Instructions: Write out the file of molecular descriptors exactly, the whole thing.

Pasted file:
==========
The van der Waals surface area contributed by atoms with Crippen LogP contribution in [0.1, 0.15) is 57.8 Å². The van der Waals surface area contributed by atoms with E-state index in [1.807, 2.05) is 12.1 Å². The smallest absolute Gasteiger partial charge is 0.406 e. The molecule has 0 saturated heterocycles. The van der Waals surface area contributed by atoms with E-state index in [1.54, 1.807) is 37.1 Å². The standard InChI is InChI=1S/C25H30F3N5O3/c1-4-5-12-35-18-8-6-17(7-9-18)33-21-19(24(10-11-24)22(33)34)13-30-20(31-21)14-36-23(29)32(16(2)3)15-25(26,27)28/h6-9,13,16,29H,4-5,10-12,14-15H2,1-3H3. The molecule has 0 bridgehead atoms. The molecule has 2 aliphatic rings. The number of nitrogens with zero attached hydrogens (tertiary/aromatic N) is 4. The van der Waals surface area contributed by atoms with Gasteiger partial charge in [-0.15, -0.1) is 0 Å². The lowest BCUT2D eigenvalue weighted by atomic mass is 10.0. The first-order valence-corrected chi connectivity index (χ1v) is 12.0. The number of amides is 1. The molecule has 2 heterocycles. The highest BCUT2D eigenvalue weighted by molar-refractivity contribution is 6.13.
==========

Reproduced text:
The van der Waals surface area contributed by atoms with Crippen LogP contribution in [0.1, 0.15) is 57.8 Å². The van der Waals surface area contributed by atoms with E-state index in [1.807, 2.05) is 12.1 Å². The smallest absolute Gasteiger partial charge is 0.406 e. The molecule has 0 saturated heterocycles. The van der Waals surface area contributed by atoms with E-state index in [1.54, 1.807) is 37.1 Å². The standard InChI is InChI=1S/C25H30F3N5O3/c1-4-5-12-35-18-8-6-17(7-9-18)33-21-19(24(10-11-24)22(33)34)13-30-20(31-21)14-36-23(29)32(16(2)3)15-25(26,27)28/h6-9,13,16,29H,4-5,10-12,14-15H2,1-3H3. The molecule has 0 bridgehead atoms. The molecule has 2 aliphatic rings. The number of nitrogens with zero attached hydrogens (tertiary/aromatic N) is 4. The van der Waals surface area contributed by atoms with Gasteiger partial charge in [-0.15, -0.1) is 0 Å². The lowest BCUT2D eigenvalue weighted by atomic mass is 10.0. The first-order valence-corrected chi connectivity index (χ1v) is 12.0. The number of amides is 1. The molecule has 2 heterocycles. The highest BCUT2D eigenvalue weighted by molar-refractivity contribution is 6.13.